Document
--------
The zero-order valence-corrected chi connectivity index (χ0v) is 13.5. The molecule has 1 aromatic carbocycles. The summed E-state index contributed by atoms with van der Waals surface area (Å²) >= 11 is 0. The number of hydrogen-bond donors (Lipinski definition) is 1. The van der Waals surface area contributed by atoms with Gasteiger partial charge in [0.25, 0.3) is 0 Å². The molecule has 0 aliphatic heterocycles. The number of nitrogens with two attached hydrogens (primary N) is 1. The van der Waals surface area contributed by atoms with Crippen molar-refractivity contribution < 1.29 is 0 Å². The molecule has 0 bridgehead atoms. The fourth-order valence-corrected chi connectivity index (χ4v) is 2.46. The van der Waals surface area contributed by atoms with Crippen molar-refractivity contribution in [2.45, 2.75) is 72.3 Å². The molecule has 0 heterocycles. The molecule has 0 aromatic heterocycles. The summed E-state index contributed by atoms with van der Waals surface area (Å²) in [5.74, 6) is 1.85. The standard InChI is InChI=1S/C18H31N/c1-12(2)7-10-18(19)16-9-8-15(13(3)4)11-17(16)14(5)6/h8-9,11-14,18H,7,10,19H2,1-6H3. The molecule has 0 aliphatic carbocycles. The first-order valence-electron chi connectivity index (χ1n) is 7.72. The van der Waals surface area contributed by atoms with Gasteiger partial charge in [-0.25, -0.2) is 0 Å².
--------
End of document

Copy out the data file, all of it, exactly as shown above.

The zero-order valence-corrected chi connectivity index (χ0v) is 13.5. The molecule has 1 aromatic carbocycles. The summed E-state index contributed by atoms with van der Waals surface area (Å²) >= 11 is 0. The number of hydrogen-bond donors (Lipinski definition) is 1. The van der Waals surface area contributed by atoms with Gasteiger partial charge in [0.25, 0.3) is 0 Å². The molecule has 0 aliphatic heterocycles. The number of nitrogens with two attached hydrogens (primary N) is 1. The van der Waals surface area contributed by atoms with Crippen molar-refractivity contribution < 1.29 is 0 Å². The molecule has 0 bridgehead atoms. The fourth-order valence-corrected chi connectivity index (χ4v) is 2.46. The van der Waals surface area contributed by atoms with Crippen molar-refractivity contribution in [2.45, 2.75) is 72.3 Å². The molecule has 0 heterocycles. The molecule has 0 aromatic heterocycles. The summed E-state index contributed by atoms with van der Waals surface area (Å²) in [5.74, 6) is 1.85. The standard InChI is InChI=1S/C18H31N/c1-12(2)7-10-18(19)16-9-8-15(13(3)4)11-17(16)14(5)6/h8-9,11-14,18H,7,10,19H2,1-6H3. The molecule has 0 aliphatic carbocycles. The first-order valence-electron chi connectivity index (χ1n) is 7.72. The van der Waals surface area contributed by atoms with Gasteiger partial charge in [-0.25, -0.2) is 0 Å².